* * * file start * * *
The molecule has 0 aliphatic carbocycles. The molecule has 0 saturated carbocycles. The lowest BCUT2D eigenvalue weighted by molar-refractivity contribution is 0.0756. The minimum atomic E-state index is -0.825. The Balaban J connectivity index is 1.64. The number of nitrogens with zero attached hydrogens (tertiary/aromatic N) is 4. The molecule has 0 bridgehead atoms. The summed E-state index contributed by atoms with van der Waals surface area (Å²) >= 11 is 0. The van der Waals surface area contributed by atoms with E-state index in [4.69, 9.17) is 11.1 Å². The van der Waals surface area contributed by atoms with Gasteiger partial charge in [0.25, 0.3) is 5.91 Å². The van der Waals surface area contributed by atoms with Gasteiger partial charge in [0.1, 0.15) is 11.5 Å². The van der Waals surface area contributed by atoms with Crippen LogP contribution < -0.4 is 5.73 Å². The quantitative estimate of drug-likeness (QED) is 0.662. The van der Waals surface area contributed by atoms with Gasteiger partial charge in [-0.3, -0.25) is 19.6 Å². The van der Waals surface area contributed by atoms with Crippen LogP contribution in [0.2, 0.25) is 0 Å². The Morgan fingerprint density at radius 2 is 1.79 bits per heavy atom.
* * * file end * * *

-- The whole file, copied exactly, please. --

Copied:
The molecule has 0 aliphatic carbocycles. The molecule has 0 saturated carbocycles. The lowest BCUT2D eigenvalue weighted by molar-refractivity contribution is 0.0756. The minimum atomic E-state index is -0.825. The Balaban J connectivity index is 1.64. The number of nitrogens with zero attached hydrogens (tertiary/aromatic N) is 4. The molecule has 0 bridgehead atoms. The summed E-state index contributed by atoms with van der Waals surface area (Å²) >= 11 is 0. The van der Waals surface area contributed by atoms with E-state index in [4.69, 9.17) is 11.1 Å². The van der Waals surface area contributed by atoms with Gasteiger partial charge in [0.25, 0.3) is 5.91 Å². The van der Waals surface area contributed by atoms with Gasteiger partial charge in [0.1, 0.15) is 11.5 Å². The van der Waals surface area contributed by atoms with Crippen LogP contribution < -0.4 is 5.73 Å². The quantitative estimate of drug-likeness (QED) is 0.662. The van der Waals surface area contributed by atoms with Gasteiger partial charge in [-0.3, -0.25) is 19.6 Å². The van der Waals surface area contributed by atoms with Crippen LogP contribution in [0.2, 0.25) is 0 Å². The Morgan fingerprint density at radius 2 is 1.79 bits per heavy atom.